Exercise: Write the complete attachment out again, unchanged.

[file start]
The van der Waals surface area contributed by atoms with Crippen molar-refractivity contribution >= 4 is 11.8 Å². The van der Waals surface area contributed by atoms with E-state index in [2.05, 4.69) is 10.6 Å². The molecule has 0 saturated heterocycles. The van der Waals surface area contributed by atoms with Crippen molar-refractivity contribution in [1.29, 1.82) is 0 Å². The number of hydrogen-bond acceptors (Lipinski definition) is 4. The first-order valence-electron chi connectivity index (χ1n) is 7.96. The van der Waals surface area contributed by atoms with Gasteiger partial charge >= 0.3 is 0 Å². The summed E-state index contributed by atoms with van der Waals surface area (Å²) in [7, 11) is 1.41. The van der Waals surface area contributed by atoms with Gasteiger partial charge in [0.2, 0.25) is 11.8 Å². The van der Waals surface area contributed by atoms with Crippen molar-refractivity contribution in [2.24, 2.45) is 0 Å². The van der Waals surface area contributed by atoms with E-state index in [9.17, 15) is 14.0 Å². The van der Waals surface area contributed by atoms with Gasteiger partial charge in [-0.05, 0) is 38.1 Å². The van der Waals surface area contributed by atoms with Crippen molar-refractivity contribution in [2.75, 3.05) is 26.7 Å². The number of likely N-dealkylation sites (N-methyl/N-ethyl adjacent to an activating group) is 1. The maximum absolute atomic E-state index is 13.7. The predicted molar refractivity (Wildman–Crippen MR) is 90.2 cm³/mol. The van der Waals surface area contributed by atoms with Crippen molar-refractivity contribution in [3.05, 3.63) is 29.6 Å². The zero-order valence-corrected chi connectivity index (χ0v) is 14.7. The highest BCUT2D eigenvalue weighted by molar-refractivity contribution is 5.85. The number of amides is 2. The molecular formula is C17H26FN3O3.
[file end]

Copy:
The van der Waals surface area contributed by atoms with Crippen molar-refractivity contribution >= 4 is 11.8 Å². The van der Waals surface area contributed by atoms with E-state index in [2.05, 4.69) is 10.6 Å². The molecule has 0 saturated heterocycles. The van der Waals surface area contributed by atoms with Crippen molar-refractivity contribution in [1.29, 1.82) is 0 Å². The number of hydrogen-bond acceptors (Lipinski definition) is 4. The first-order valence-electron chi connectivity index (χ1n) is 7.96. The van der Waals surface area contributed by atoms with Gasteiger partial charge >= 0.3 is 0 Å². The summed E-state index contributed by atoms with van der Waals surface area (Å²) in [7, 11) is 1.41. The van der Waals surface area contributed by atoms with Gasteiger partial charge in [0.2, 0.25) is 11.8 Å². The van der Waals surface area contributed by atoms with Crippen molar-refractivity contribution in [2.24, 2.45) is 0 Å². The van der Waals surface area contributed by atoms with E-state index in [9.17, 15) is 14.0 Å². The van der Waals surface area contributed by atoms with Gasteiger partial charge in [-0.05, 0) is 38.1 Å². The van der Waals surface area contributed by atoms with Crippen molar-refractivity contribution in [2.75, 3.05) is 26.7 Å². The number of likely N-dealkylation sites (N-methyl/N-ethyl adjacent to an activating group) is 1. The maximum absolute atomic E-state index is 13.7. The predicted molar refractivity (Wildman–Crippen MR) is 90.2 cm³/mol. The van der Waals surface area contributed by atoms with Crippen molar-refractivity contribution in [3.05, 3.63) is 29.6 Å². The zero-order valence-corrected chi connectivity index (χ0v) is 14.7. The highest BCUT2D eigenvalue weighted by molar-refractivity contribution is 5.85. The number of amides is 2. The molecular formula is C17H26FN3O3.